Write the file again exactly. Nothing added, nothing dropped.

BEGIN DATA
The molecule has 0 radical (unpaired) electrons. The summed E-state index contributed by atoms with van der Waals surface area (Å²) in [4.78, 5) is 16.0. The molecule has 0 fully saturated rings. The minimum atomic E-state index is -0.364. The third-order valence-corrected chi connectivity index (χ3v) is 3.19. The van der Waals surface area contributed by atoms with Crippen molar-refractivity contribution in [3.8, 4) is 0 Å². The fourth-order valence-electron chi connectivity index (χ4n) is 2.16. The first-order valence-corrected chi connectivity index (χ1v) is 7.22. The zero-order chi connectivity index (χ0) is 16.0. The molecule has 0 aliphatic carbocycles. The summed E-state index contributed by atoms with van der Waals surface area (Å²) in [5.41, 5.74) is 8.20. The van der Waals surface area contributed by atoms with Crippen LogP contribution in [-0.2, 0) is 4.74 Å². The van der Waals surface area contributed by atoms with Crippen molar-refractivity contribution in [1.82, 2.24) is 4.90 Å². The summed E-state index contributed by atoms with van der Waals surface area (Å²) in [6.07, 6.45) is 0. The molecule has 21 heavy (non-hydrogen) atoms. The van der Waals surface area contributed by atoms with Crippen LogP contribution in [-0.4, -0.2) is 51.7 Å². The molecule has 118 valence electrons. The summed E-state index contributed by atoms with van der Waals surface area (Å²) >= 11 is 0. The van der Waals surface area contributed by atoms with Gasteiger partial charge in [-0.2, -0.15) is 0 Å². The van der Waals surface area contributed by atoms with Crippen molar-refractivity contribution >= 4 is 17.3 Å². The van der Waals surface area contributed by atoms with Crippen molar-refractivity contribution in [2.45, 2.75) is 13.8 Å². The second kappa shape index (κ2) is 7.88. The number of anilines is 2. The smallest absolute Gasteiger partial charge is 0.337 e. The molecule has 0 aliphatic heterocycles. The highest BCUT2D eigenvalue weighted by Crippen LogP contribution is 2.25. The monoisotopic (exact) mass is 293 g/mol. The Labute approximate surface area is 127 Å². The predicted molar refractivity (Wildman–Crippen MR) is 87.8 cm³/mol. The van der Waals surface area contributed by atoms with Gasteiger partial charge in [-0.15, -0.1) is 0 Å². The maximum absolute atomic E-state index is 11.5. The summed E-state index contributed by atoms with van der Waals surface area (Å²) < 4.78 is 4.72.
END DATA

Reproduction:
The molecule has 0 radical (unpaired) electrons. The summed E-state index contributed by atoms with van der Waals surface area (Å²) in [4.78, 5) is 16.0. The molecule has 0 fully saturated rings. The minimum atomic E-state index is -0.364. The third-order valence-corrected chi connectivity index (χ3v) is 3.19. The van der Waals surface area contributed by atoms with Crippen molar-refractivity contribution in [3.8, 4) is 0 Å². The fourth-order valence-electron chi connectivity index (χ4n) is 2.16. The first-order valence-corrected chi connectivity index (χ1v) is 7.22. The zero-order chi connectivity index (χ0) is 16.0. The molecule has 0 aliphatic carbocycles. The summed E-state index contributed by atoms with van der Waals surface area (Å²) in [5.41, 5.74) is 8.20. The van der Waals surface area contributed by atoms with Crippen LogP contribution in [-0.2, 0) is 4.74 Å². The van der Waals surface area contributed by atoms with Crippen molar-refractivity contribution in [1.82, 2.24) is 4.90 Å². The summed E-state index contributed by atoms with van der Waals surface area (Å²) in [6.07, 6.45) is 0. The molecule has 21 heavy (non-hydrogen) atoms. The van der Waals surface area contributed by atoms with Crippen LogP contribution in [-0.4, -0.2) is 51.7 Å². The molecule has 118 valence electrons. The summed E-state index contributed by atoms with van der Waals surface area (Å²) >= 11 is 0. The van der Waals surface area contributed by atoms with Gasteiger partial charge in [-0.2, -0.15) is 0 Å². The van der Waals surface area contributed by atoms with Crippen molar-refractivity contribution >= 4 is 17.3 Å². The van der Waals surface area contributed by atoms with Crippen molar-refractivity contribution in [2.45, 2.75) is 13.8 Å². The second kappa shape index (κ2) is 7.88. The number of anilines is 2. The smallest absolute Gasteiger partial charge is 0.337 e. The molecule has 0 aliphatic heterocycles. The highest BCUT2D eigenvalue weighted by Crippen LogP contribution is 2.25. The monoisotopic (exact) mass is 293 g/mol. The Labute approximate surface area is 127 Å². The predicted molar refractivity (Wildman–Crippen MR) is 87.8 cm³/mol. The van der Waals surface area contributed by atoms with Gasteiger partial charge in [-0.15, -0.1) is 0 Å². The maximum absolute atomic E-state index is 11.5. The summed E-state index contributed by atoms with van der Waals surface area (Å²) < 4.78 is 4.72.